For the first 15 years that they were used as residential cladding, exterior insulation and finish systems, or EIFS, were regarded as an affordable, attractive, and easy-to-apply exterior finish. In the Southwest and on the Gulf Coast, especially, EIFS—also known as synthetic stucco—appealed to builders and architects as a reliable alternative to true stucco.
Then, in the mid-1990s, a class-action lawsuit in North Carolina brought public attention to problems with the product--mainly severe water intrusion and structural damage behind EIFS used on homes. The product's reputation took a nosedive. Virtually overnight, EIFS became the latest contractor scam on the nightly news.
Yet today, EIFS are still around. About 100 million square feet of EIFS went on new and remodeled homes last year, rivaling any other siding material. The product's continued popularity in light of ongoing litigation regarding EIFS-clad houses might seem puzzling, but many architects and builders who use EIFS claim that the water intrusion problems associated with the product are not a flaw inherent to the system but the result of improper installation. According to fans of the product—and there are many of them—EIFS have endured because they continue to provide a viable, affordable cladding option.
EIFS advocates insist that the cladding itself is stable. What's less reliable, they say, is how EIFS are detailed on the plans and applied in the field.
As evidence, they point to commercial work, where the material continues to enjoy an excellent reputation. "EIFS is a dumb material. It doesn't know what type of building it's on," says Stephen Klamke, executive director of the EIFS Industry Members Association, in Morrow, Ga. "We don't see these problems in commercial buildings."
The reason for that, Klamke and others say, is that commercial prints are more extensive in their detailing of EIFS. "You could have as many EIFS details for a single-family house as for a 10-story building," says Ben Bresnahan, senior associate with Heitmann & Associates, an A/E/C consulting firm in Chesterfield, Mo. "The problem is that no one wants to pay to have them done in residential."
In addition to less intensive detailing on the plans, the realities of residential work—tight design budgets, design-only service contracts, low-skill/low-bid installers, and cursory supervision on site—also can add up to improper installation of the product. "A wise architect will anticipate these realities and consider them as a design parameter," says Lee R. Connell Jr., AIA, a New Orleans architect who has written a book about construction defects.
In fact, Connell and Bresnahan both claim to have found similar damage with improperly applied brick, lap siding, and true stucco finishes. "It's a matter of a system, EIFS or other, not getting put together properly," Connell says.
The EIFS industry is making an effort to help home builders and architects with these issues. Many manufacturers and a few industry consultants offer a complete set of EIFS details and sections for critical areas, such as at penetrations and where disparate materials intersect. These details are available in various printed and electronic formats and can be either pasted into a CAD program or simply output at the printer and clipped to the blueprints.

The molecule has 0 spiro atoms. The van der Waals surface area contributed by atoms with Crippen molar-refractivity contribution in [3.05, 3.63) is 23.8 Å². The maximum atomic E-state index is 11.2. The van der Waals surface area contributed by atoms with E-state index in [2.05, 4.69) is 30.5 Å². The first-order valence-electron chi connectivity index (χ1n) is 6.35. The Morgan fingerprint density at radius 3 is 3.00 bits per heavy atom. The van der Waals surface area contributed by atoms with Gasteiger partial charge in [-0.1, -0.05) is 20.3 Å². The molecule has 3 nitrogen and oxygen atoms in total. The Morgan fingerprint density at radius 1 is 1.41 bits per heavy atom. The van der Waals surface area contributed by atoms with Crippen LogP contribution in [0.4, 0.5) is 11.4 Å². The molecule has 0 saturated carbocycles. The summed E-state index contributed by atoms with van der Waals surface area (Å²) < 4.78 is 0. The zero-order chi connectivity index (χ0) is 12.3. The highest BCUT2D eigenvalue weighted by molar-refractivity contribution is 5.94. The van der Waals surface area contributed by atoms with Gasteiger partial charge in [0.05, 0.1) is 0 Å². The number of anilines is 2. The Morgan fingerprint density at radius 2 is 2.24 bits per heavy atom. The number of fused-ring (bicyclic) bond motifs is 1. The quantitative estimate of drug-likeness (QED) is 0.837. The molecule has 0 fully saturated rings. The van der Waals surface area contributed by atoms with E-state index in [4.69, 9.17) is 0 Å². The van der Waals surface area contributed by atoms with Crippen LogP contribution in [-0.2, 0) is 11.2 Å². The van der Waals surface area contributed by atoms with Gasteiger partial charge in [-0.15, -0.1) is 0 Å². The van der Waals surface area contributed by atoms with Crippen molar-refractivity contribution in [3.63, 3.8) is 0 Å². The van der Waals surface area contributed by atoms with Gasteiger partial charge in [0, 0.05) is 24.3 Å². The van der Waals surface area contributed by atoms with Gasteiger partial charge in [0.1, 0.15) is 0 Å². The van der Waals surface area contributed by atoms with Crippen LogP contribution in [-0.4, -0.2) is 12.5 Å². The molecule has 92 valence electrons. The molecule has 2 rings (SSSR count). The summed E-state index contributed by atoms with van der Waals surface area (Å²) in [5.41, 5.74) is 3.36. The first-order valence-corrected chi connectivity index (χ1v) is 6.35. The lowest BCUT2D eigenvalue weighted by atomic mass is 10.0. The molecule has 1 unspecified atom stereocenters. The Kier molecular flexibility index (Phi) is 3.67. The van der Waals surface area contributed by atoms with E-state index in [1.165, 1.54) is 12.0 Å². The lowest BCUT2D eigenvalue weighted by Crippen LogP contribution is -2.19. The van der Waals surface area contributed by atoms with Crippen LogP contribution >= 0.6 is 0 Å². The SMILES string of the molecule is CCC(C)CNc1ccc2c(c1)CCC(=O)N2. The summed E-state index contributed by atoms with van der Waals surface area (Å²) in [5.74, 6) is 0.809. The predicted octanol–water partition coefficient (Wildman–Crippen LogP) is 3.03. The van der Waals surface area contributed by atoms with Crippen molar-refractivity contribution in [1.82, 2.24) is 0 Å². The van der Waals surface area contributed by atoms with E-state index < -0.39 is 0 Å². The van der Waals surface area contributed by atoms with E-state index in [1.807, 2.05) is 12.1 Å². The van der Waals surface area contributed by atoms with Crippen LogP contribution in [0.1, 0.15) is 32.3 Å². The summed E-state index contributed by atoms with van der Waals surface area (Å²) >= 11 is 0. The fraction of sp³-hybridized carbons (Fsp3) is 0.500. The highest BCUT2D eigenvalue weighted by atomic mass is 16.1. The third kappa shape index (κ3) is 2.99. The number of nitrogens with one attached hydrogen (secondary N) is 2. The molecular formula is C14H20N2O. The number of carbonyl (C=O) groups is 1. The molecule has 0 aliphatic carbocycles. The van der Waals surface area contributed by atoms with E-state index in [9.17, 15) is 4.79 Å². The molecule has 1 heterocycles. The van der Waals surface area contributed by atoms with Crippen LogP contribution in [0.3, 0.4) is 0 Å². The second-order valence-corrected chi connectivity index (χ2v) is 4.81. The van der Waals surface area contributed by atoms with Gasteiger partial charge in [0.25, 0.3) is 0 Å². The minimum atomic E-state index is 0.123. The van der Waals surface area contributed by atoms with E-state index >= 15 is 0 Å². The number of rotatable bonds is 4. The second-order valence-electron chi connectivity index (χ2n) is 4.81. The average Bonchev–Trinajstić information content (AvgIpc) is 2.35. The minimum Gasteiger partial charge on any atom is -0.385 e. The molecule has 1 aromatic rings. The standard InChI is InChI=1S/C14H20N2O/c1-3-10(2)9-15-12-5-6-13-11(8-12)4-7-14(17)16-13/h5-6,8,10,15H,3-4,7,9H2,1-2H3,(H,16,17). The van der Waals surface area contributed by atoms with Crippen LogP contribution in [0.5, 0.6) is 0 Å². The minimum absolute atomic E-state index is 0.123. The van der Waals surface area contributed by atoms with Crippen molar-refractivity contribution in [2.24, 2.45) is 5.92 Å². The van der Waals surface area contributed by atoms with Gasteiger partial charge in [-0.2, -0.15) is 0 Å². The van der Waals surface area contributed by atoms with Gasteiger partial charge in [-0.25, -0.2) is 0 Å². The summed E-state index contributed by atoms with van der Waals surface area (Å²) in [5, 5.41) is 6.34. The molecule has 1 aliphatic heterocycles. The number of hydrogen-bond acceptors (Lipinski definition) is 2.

In addition, drainable EIFS--as opposed to barrier-type EIFS--are now available for residential use after years in the commercial realm. The drainable version includes a textured watershed medium behind the insulating foam layer.
One of the best ways to avoid the kinds of problems that have plagued EIFS in the past is to pay close attention to how the finish interacts with other materials on a house. Make sure you select materials that are compatible with EIFS. The NAHB Research Center (see "Resources," right) recommends following the manufacturer's requirements for suitable fasteners, vapor retarders, air barriers, flashing material, caulking and sealants, and sealant primers or tape. Identify these materials clearly on the plans and make them part of the installer's contract.
Even with compatible building materials, however, Connell and others maintain that the real key is in the flashing. "If you create a hole in the weather barrier, you have to put it back together like a rain slicker, with the collar under the hood, and so on," Connell says. In other words, you need to provide extensive flashing at vulnerable areas--places where water has been found to get behind the stucco--to effectively bridge disparate materials and systems.
EIFS leaks are most commonly found at the points where the cladding interacts with the many other materials and assemblies of a house—around windows, roof/wall intersections, kickouts, chimneys, and foundations. Windows are especially problematic. Water can penetrate the system both at the EIFS/window joint (usually at the head) and through cracks in the window unit itself, independent of the cladding.
With chimneys, improper saddles or crickets may fail to redirect water and also may not be properly flashed to the roof and chimney. "Instead of overlapping, the field uses caulking to connect abutting joints," says Connell. "That's how you get into trouble."
Even with adequate flashing, Connell says, "You have to assume water will get in some way, so use materials that won't allow extensive damage." While drainable EIFS help shed water away from the sidewall sheathing, Connell and others prefer plywood to swell-prone oriented-strand board and housewrap to more absorbent building paper for the system's weather barrier.